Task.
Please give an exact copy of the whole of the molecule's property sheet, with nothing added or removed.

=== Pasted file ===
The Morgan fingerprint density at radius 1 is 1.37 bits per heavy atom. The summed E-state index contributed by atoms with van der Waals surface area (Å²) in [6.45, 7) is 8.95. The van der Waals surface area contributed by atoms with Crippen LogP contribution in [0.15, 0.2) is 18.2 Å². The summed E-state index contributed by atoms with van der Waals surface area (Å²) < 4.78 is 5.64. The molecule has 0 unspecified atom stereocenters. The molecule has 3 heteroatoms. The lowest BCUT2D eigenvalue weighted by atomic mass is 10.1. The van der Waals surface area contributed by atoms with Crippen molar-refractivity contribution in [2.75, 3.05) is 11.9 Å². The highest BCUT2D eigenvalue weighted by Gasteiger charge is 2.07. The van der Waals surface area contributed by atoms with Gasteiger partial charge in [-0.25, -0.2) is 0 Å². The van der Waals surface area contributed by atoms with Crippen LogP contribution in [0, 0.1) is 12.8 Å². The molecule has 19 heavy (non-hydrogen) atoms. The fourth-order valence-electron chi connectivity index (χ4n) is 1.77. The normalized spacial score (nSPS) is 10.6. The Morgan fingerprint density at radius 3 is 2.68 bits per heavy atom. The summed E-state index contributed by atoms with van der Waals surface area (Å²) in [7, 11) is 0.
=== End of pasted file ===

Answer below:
The Morgan fingerprint density at radius 1 is 1.37 bits per heavy atom. The summed E-state index contributed by atoms with van der Waals surface area (Å²) in [6.45, 7) is 8.95. The van der Waals surface area contributed by atoms with Crippen LogP contribution in [0.15, 0.2) is 18.2 Å². The summed E-state index contributed by atoms with van der Waals surface area (Å²) < 4.78 is 5.64. The molecule has 0 unspecified atom stereocenters. The molecule has 3 heteroatoms. The lowest BCUT2D eigenvalue weighted by atomic mass is 10.1. The van der Waals surface area contributed by atoms with Crippen molar-refractivity contribution in [2.75, 3.05) is 11.9 Å². The highest BCUT2D eigenvalue weighted by Gasteiger charge is 2.07. The van der Waals surface area contributed by atoms with Gasteiger partial charge in [-0.25, -0.2) is 0 Å². The van der Waals surface area contributed by atoms with Crippen LogP contribution in [0, 0.1) is 12.8 Å². The molecule has 19 heavy (non-hydrogen) atoms. The fourth-order valence-electron chi connectivity index (χ4n) is 1.77. The normalized spacial score (nSPS) is 10.6. The Morgan fingerprint density at radius 3 is 2.68 bits per heavy atom. The summed E-state index contributed by atoms with van der Waals surface area (Å²) in [7, 11) is 0.